15. Karnischer Höhenweg, Alps
Tracing the lofty ridge of the Carnic Alps, the Karnischer Höhenweg is a stunning 169km high-altitude trek along the Austrian-Italian border. It follows the historical WWI front line and signs of conflict mark every stage of the route. The scenery is jaw-dropping throughout, with sweeping vistas across to the Dolomites in the south and the Hohe Tauern in the north. Bag a grand total of 30 summits – including 2,689m Großer Kinigat Mountain – breaking your journey at a series of welcoming mountain refuges. The trail can only be walked in the summer months. Cicerone Press brought out the first English-language guidebook in June.
16. Hoga Kusten Trail, Sweden
The ‘High Coast Trail’ on the Swedish ‘Höga Kusten’ is a 127km trek through a wild and largely unsettled landscape of flat-topped mountains, deep forests, lakes and coastal inlets. With a start at Hornöberget, you’ll follow yellow trail blazes through a unique wilderness as you journey to your finish at Örnsköldsvik. The trail is typically walked in 13 stages as you pass through this extraordinary, UNESCO-listed landscape. While this is a wild walk, you are served along the way with free open shelters to spend the night in and the opportunity to pass through small settlements to refuel.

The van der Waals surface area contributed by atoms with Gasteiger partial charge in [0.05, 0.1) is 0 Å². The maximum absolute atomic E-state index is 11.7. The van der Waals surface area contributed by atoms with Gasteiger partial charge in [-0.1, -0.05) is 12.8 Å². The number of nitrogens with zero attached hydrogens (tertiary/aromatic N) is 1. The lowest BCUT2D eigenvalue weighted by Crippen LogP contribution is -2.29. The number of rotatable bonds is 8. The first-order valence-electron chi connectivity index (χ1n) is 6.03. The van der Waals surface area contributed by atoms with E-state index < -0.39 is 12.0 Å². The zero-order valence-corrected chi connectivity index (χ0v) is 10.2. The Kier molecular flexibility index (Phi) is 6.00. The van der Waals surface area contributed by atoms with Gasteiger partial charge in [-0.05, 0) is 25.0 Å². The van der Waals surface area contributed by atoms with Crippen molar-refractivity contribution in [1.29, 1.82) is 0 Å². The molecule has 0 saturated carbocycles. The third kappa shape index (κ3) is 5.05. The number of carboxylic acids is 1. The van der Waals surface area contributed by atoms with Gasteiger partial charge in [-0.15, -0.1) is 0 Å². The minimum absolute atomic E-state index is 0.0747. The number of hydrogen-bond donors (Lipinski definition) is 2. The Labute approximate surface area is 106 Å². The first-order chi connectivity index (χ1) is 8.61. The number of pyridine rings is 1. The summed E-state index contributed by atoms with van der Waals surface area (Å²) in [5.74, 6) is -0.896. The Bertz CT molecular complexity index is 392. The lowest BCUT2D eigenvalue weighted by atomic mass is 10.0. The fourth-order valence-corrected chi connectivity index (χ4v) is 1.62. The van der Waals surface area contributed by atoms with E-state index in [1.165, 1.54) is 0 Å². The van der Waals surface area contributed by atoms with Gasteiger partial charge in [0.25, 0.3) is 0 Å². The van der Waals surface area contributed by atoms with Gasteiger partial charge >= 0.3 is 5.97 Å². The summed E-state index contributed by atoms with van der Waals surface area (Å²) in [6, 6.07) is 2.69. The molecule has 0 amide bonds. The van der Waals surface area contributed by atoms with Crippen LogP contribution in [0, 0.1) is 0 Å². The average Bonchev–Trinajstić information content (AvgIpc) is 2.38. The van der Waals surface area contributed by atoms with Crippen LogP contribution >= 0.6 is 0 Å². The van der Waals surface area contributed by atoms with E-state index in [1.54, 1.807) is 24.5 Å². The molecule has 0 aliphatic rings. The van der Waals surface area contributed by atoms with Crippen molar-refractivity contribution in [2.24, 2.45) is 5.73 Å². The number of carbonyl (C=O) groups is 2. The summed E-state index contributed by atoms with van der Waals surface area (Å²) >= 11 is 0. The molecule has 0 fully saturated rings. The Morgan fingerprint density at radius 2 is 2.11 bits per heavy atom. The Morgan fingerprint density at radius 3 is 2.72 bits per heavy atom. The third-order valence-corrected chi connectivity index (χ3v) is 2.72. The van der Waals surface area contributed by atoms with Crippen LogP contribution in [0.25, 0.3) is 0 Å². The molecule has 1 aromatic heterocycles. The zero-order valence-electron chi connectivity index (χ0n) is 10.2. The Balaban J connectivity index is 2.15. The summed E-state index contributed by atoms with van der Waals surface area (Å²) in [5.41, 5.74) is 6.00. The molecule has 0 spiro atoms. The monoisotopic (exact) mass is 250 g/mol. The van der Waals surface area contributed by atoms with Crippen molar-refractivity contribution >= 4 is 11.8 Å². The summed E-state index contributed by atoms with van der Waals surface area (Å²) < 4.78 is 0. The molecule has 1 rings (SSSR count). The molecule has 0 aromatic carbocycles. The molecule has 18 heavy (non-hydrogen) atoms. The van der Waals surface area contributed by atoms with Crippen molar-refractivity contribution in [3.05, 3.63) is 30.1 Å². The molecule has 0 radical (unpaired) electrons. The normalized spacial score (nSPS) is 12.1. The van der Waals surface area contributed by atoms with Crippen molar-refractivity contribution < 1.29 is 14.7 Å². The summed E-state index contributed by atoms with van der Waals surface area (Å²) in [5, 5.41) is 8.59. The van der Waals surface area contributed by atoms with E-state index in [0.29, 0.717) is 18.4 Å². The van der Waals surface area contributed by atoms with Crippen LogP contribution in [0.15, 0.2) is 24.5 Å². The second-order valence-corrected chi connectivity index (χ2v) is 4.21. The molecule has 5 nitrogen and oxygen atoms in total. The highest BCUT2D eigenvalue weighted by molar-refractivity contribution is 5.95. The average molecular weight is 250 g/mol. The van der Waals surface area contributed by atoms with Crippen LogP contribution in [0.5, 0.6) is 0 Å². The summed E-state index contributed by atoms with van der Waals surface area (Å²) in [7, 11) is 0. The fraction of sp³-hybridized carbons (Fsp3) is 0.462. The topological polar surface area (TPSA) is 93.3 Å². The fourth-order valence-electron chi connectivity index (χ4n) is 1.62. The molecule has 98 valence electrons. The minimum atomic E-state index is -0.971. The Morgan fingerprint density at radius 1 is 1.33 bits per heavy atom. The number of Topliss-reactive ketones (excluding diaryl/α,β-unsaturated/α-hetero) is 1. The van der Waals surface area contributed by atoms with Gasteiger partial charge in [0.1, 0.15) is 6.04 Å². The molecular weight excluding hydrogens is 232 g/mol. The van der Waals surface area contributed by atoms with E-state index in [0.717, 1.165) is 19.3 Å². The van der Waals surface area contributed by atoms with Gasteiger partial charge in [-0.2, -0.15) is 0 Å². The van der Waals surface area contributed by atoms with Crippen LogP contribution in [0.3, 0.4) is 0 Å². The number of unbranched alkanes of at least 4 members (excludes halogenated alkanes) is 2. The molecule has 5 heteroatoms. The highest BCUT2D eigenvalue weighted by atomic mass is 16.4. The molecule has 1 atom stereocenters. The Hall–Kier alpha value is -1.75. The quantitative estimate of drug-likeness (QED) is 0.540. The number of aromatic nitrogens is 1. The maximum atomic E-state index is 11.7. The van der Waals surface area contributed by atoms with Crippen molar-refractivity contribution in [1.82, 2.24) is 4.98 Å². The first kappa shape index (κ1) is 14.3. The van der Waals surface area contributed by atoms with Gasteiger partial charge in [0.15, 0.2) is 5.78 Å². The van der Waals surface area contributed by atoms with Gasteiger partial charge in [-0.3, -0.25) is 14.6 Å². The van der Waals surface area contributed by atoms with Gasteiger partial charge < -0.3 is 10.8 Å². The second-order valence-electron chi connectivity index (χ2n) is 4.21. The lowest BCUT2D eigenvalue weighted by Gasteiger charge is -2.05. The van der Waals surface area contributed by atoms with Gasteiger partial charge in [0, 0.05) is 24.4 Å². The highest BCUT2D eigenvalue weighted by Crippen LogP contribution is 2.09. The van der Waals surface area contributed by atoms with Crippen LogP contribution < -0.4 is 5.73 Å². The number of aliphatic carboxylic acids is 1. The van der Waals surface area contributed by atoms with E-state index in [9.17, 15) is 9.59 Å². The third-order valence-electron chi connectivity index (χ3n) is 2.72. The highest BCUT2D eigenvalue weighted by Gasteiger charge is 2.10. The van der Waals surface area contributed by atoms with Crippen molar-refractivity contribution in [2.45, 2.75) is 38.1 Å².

Header image: Picos de Europa © Pura Adventura